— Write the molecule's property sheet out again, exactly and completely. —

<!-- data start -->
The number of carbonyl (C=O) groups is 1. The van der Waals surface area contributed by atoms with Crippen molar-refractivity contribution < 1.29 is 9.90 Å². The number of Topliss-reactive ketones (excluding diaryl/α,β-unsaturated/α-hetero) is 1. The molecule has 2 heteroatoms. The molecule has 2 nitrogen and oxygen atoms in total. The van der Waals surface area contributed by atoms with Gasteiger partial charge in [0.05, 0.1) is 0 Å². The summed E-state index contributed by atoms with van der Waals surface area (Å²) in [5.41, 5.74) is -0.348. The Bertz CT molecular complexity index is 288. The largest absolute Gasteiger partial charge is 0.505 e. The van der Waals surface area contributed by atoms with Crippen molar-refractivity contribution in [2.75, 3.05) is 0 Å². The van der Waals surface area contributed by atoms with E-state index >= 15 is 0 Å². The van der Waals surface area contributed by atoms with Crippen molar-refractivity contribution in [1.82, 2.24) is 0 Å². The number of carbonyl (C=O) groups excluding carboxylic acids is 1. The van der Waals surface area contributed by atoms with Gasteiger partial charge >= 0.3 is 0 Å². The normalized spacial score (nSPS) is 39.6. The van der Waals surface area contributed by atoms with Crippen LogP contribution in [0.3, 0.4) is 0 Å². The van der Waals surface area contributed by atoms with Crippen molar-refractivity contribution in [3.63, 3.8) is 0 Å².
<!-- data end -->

The number of carbonyl (C=O) groups is 1. The van der Waals surface area contributed by atoms with Crippen molar-refractivity contribution < 1.29 is 9.90 Å². The number of Topliss-reactive ketones (excluding diaryl/α,β-unsaturated/α-hetero) is 1. The molecule has 2 heteroatoms. The molecule has 2 nitrogen and oxygen atoms in total. The van der Waals surface area contributed by atoms with Gasteiger partial charge in [0.05, 0.1) is 0 Å². The summed E-state index contributed by atoms with van der Waals surface area (Å²) in [5.41, 5.74) is -0.348. The Bertz CT molecular complexity index is 288. The largest absolute Gasteiger partial charge is 0.505 e. The van der Waals surface area contributed by atoms with Crippen molar-refractivity contribution in [2.75, 3.05) is 0 Å². The van der Waals surface area contributed by atoms with E-state index >= 15 is 0 Å². The van der Waals surface area contributed by atoms with Crippen molar-refractivity contribution in [1.82, 2.24) is 0 Å². The number of carbonyl (C=O) groups excluding carboxylic acids is 1. The van der Waals surface area contributed by atoms with Gasteiger partial charge >= 0.3 is 0 Å². The normalized spacial score (nSPS) is 39.6. The van der Waals surface area contributed by atoms with Crippen LogP contribution in [0.3, 0.4) is 0 Å². The van der Waals surface area contributed by atoms with Crippen molar-refractivity contribution in [3.63, 3.8) is 0 Å².